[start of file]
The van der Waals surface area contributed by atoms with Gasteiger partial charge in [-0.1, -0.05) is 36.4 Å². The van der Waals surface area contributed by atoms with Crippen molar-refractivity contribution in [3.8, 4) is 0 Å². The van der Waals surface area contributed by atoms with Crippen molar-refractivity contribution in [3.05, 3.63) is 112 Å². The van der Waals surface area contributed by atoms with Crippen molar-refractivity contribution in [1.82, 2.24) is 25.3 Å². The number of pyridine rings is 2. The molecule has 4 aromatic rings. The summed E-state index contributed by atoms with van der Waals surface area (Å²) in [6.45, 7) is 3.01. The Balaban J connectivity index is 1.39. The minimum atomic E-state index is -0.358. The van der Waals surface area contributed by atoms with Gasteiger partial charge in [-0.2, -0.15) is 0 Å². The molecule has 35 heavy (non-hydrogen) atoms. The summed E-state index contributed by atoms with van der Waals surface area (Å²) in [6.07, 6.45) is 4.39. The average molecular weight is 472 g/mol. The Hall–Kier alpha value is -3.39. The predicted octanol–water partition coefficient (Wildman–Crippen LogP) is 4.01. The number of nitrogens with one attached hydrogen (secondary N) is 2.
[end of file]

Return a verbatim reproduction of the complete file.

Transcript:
The van der Waals surface area contributed by atoms with Gasteiger partial charge in [-0.1, -0.05) is 36.4 Å². The van der Waals surface area contributed by atoms with Crippen molar-refractivity contribution in [3.8, 4) is 0 Å². The van der Waals surface area contributed by atoms with Crippen molar-refractivity contribution in [3.05, 3.63) is 112 Å². The van der Waals surface area contributed by atoms with Crippen molar-refractivity contribution in [1.82, 2.24) is 25.3 Å². The number of pyridine rings is 2. The molecule has 4 aromatic rings. The summed E-state index contributed by atoms with van der Waals surface area (Å²) in [6.45, 7) is 3.01. The Balaban J connectivity index is 1.39. The minimum atomic E-state index is -0.358. The van der Waals surface area contributed by atoms with Gasteiger partial charge in [-0.2, -0.15) is 0 Å². The molecule has 35 heavy (non-hydrogen) atoms. The summed E-state index contributed by atoms with van der Waals surface area (Å²) in [6.07, 6.45) is 4.39. The average molecular weight is 472 g/mol. The Hall–Kier alpha value is -3.39. The predicted octanol–water partition coefficient (Wildman–Crippen LogP) is 4.01. The number of nitrogens with one attached hydrogen (secondary N) is 2.